• Access to many native platforms features: The primitives of React Native render to native platform UI. This means that your React Native app will use many native platform APIs as native apps would do.
  • Near-native user experience: React Native provides several native components, and these are platform agnostic.
  • The ease of accessing native APIs: React Native uses a declarative UI paradigm. This enables React Native to interact easily with native platform APIs since React Native wraps existing native code.

Due to these factors, React Native offers many more advantages compared to those earlier hybrid frameworks. We now review them.

#android app #frontend #ios app #mobile app development #benefits of react native #is react native good for mobile app development #native vs #pros and cons of react native #react mobile development #react native development #react native experience #react native framework #react native ios vs android #react native pros and cons #react native vs android #react native vs native #react native vs native performance #react vs native #why react native #why use react native

What are hooks in React JS? - INFO AT ONE

In this article, you will learn what are hooks in React JS? and when to use react hooks? React JS is developed by Facebook in the year 2013. There are many students and the new developers who have confusion between react and hooks in react. Well, it is not different, react is a programming language and hooks is a function which is used in react programming language.
Read More:- https://infoatone.com/what-are-hooks-in-react-js/

#react #hooks in react #react hooks example #react js projects for beginners #what are hooks in react js? #when to use react hooks

Mark Mara

Mark Mara

1607399166

Class-less Components in React

While coding this week, I had to convert one of my class components in React to a functional component.

Why would I need to do that? After all, the parent component sees the two types of components as identical. Sure, functional components can be shorter, require less boilerplate, and maybe even perform better. But that’s not why I needed to do it. I was using an npm package that had React hooks and hooks are for functional components only. React Hooks, added in React 16.8, allow functional components to manage state and replace lifecycle methods. To use the hook I needed I had to convert my class components to a functional.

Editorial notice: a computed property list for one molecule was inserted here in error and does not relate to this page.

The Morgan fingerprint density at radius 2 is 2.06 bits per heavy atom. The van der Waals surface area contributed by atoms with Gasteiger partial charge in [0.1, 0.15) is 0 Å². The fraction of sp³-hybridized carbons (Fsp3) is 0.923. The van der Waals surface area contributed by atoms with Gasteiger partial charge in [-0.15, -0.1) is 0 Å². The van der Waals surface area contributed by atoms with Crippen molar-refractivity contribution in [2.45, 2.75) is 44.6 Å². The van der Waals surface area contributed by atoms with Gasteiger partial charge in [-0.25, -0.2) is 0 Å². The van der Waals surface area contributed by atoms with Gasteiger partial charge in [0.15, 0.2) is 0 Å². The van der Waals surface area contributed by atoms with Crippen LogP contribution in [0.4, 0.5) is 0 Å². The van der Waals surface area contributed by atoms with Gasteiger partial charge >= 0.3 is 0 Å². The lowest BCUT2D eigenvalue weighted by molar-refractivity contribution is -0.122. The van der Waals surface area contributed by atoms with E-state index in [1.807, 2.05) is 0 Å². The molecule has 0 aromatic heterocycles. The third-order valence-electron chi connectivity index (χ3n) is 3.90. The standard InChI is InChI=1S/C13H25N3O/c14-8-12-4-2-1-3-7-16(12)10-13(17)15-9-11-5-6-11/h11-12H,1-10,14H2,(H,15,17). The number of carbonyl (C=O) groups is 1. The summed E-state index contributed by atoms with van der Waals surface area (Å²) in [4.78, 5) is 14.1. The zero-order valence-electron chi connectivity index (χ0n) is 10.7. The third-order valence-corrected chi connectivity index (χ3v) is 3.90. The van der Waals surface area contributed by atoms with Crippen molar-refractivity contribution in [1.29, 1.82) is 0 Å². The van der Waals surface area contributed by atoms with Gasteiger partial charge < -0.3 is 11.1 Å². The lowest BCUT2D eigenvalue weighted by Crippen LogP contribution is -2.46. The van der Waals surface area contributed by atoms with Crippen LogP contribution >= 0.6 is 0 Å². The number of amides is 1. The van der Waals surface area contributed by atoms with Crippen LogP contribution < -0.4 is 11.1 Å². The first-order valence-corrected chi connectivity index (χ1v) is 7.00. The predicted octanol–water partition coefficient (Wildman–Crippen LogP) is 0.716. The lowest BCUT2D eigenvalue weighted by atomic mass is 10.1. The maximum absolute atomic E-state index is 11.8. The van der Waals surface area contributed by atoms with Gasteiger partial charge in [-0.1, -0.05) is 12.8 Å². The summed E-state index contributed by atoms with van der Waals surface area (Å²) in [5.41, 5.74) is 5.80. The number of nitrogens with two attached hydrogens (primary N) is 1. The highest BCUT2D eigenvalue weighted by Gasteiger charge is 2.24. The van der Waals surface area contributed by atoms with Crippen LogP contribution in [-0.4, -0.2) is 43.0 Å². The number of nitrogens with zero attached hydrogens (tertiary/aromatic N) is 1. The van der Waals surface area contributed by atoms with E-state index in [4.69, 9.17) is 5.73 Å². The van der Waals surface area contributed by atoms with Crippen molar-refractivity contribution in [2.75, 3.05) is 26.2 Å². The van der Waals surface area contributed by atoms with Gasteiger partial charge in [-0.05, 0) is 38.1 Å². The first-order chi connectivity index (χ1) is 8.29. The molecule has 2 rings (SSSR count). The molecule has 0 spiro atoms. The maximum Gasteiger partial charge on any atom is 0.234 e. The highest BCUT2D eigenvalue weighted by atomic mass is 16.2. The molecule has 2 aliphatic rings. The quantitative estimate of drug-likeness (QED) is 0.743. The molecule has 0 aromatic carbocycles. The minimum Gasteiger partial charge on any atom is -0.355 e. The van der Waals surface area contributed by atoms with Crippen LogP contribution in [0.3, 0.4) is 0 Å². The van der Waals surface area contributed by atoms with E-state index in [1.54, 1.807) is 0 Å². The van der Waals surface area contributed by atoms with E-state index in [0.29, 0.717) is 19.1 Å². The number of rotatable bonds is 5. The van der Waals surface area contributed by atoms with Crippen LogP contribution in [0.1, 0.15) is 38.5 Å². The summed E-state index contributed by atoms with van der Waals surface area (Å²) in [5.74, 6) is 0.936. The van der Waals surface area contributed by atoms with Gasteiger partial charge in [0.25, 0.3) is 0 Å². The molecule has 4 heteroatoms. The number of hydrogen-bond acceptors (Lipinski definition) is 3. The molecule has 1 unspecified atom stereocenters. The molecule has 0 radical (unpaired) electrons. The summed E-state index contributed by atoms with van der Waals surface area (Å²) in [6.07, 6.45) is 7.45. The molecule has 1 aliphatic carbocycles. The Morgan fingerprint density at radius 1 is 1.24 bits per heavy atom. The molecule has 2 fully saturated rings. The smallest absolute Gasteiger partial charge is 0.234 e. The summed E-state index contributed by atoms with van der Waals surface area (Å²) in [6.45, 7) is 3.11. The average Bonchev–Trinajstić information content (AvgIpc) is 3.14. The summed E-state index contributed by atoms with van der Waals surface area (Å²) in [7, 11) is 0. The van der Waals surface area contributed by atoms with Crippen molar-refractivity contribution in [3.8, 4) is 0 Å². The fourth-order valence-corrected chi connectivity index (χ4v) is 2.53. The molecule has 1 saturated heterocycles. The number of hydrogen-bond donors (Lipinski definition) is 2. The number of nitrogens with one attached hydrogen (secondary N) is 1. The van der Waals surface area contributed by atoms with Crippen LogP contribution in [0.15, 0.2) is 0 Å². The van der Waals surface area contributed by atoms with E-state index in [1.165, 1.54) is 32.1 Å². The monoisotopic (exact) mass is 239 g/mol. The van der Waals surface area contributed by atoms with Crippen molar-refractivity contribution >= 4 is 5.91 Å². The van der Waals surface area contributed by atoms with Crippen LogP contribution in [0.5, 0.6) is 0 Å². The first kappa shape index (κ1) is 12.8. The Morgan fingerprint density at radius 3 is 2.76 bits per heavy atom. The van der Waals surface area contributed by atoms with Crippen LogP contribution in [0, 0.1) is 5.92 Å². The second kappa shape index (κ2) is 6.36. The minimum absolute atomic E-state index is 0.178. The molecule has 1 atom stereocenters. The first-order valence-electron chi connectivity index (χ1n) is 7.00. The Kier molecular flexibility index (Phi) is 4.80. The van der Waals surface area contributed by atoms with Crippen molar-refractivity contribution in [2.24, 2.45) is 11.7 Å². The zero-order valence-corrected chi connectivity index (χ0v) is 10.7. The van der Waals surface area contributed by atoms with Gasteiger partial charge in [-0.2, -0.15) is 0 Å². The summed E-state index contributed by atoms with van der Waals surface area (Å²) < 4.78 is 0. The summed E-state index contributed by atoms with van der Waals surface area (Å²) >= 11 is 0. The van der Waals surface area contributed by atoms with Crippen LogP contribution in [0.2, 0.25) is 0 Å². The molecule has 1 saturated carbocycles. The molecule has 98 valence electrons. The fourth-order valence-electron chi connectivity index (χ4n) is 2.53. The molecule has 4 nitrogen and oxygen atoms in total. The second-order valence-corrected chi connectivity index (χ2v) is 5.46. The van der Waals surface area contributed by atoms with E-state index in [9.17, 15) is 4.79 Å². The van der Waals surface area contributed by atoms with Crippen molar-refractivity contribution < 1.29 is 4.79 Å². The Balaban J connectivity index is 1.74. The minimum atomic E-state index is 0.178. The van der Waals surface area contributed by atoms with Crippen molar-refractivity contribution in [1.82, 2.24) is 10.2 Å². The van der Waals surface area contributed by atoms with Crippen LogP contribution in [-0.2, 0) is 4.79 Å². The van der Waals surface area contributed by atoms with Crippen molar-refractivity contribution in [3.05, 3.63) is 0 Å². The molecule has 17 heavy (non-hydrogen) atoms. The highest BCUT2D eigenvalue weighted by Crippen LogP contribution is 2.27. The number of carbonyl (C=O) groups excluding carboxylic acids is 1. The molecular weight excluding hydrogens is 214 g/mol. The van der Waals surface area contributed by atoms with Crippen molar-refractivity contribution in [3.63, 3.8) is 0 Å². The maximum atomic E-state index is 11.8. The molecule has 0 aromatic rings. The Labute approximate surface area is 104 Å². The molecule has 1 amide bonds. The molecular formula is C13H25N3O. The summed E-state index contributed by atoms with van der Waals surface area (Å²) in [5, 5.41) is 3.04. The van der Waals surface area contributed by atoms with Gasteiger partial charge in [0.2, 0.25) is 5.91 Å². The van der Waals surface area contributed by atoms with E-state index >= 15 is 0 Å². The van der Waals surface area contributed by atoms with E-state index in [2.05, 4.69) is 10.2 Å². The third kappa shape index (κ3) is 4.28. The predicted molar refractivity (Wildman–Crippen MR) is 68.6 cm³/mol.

Here are the steps I followed to change my class component to a functional component:

#react-hook-useeffect #useeffect #react-hook #react-hook-usestate #react

Using React Hooks instead of lifecycle methods

How to replace React lifecycle methods with React Hooks in functional components? First, let’s see to lifecycle methods diagram.

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You don’t need the constructor method in functional components. Use the [useState](https://reactjs.org/docs/hooks-state.html)Hook to initialize the state.

The common React component lifecycle methods arecomponentDidMount,``componentDidUpdate and componentWillUnmount. For all cases we should use the [useEffect](https://reactjs.org/docs/hooks-effect.html)Hook. Let’s see an example for details.

//componentDidMount and componentDidUpdate. An effect re-runs every render

	useEffect(() => {
	    // to do smth...
	})

	//componentDidMount. An effect runs only on mount

	useEffect(() => {
	    // to do smth...
	}, [])
view raw
demo.tsx hosted with ❤ by GitHub

For componentWillUnmount method, we should add the return statement to the useEffect Hook.

useEffect(() => {
	  // to do smth...

	  return () => {
	    // to do smth else when a component is unmounted...
	  }
	})
view raw
demo.tsx hosted with ❤ by GitHub

#react-lifecycle #react #react-hook

Hayden Slater

1599277908

Validating React Forms With React-Hook-Form

Validating inputs is very often required. For example, when you want to make sure two passwords inputs are the same, an email input should in fact be an email or that the input is not too long. This is can be easily done using React Hook From. In this article, I will show you how.

Required Fields

The most simple, yet very common, validation is to make sure that an input component contains input from the user. React Hook Form basic concept is to register input tags to the form by passing register() to the tag’s ref attribute. As we can see here:

#react-native #react #react-hook-form #react-hook